It's easy to do that when other distros act as guinea pigs on your behalf. If everyone would eschew this role the whole ecosystem would probably die within a decade.

              In other news, kudos to Michael for testing a distro, but not including its upstream, that gives us a clearer image. Do that again

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              • #8
                Originally posted by AndyChow View Post
                I wonder why x265 is so slow with openSUSE, when it seems it should be rather the same on all OSes. Clear linux probably uses AVX2, so I get why it would be faster.
                The problem is, nobody can tell. The test is not reprocible with the given information:
                1. The PTS compiles its own local version of x265 (v 3.0, current is 3.1.1)
                2. There is no configure/cmake log available
                3. The PTS thinks it needs yasm, while x265/cmake checks for nasm (optional dependency)
                4. x265 can use libnuma, but again this is an optional dependency

                I have run the encoding in three variants, once with the "download 3.0; cmake; make" approach, once compiled locally with nasm and libnuma-devel installed, and once by just installing the x265 (3.1.1) package from Packman:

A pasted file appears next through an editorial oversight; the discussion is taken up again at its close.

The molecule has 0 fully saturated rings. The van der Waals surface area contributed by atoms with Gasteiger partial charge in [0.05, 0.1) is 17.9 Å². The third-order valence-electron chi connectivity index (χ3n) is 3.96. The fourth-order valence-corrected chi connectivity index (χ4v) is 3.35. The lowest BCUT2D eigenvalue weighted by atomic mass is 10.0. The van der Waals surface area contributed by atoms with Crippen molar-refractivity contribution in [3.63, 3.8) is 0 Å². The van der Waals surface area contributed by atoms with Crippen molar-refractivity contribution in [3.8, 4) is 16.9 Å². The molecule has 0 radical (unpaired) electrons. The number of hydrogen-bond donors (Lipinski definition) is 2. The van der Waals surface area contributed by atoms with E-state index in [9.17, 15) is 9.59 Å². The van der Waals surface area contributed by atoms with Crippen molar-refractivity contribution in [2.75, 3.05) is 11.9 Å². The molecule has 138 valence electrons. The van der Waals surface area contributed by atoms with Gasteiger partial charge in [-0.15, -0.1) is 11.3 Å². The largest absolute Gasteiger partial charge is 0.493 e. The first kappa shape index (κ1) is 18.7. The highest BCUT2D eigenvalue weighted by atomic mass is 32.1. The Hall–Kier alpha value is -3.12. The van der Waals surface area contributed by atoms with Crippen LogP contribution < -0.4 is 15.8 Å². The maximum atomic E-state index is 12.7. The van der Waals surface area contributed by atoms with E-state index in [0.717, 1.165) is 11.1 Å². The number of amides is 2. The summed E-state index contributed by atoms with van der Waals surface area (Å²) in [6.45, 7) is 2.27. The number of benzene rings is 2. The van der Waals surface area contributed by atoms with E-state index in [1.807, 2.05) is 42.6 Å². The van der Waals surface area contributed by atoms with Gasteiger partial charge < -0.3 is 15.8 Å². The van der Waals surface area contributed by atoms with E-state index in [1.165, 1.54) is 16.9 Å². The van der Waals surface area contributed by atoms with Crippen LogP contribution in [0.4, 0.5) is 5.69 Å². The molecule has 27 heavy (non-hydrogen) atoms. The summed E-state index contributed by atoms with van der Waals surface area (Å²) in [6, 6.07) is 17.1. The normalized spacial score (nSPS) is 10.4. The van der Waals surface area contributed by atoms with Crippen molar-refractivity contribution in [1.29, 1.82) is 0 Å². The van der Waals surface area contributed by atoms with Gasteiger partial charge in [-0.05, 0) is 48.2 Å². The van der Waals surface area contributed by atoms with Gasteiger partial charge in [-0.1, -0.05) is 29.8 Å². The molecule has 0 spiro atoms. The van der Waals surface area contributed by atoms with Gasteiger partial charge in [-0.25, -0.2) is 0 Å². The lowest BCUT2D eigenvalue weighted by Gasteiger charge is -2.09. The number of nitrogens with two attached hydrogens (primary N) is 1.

• x265 [info]: HEVC encoder version 3.0
                  x265 [info]: build info [Linux][GCC 9.1.1][64 bit][noasm] 8bit
                  x265 [info]: using cpu capabilities: none!
                  encoded 600 frames in 124.22s (4.83 fps), 1393.58 kb/s, Avg QP:33.55
                • x265 [info]: HEVC encoder version 3.0
                  x265 [info]: build info [Linux][GCC 9.1.1][64 bit] 8bit
                  x265 [info]: using cpu capabilities: MMX2 SSE2Fast LZCNT SSSE3 SSE4.2 AVX FMA3 BMI2 AVX2
                  encoded 600 frames in 29.60s (20.27 fps), 1393.58 kb/s, Avg QP:33.55
                • x265 [info]: HEVC encoder version 3.1.1+1-04b37fdfd2dc
                  x265 [info]: build info [Linux][GCC 9.1.1][64 bit] 8bit+10bit+12bit
                  x265 [info]: using cpu capabilities: MMX2 SSE2Fast LZCNT SSSE3 SSE4.2 AVX FMA3 BMI2 AVX2
                  encoded 600 frames in 22.04s (27.22 fps), 1273.22 kb/s, Avg QP:33.68
                Tests were run on a Haswell Quadcore, i.e. with AVX2 support.

                So, depending on what packages you already have installed you may get quite different results. Building/running x265 without nasm/libnuma will work, but it will be awfully slow.

                Also, e.g. LTO is not part of the GCC default flags, for openSUSE/SLE these are set in the build service, but not in a plain GCC invocation. The up-to-date build chain is not leveraged.

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                • #9
                  Originally posted by sarfarazahmad View Post
                  It just amazes me how much of a big win/free ride Debian is for commercial organizations not willing to go the RHEL route. They get performant software with relatively timely security updates for, well, free.
                  Canonical: I know right?

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                  • #10
                    Originally posted by starshipeleven View Post
                    Canonical: I know right?
                    In Fact Canonical have a very good operating system for servers, its a good option..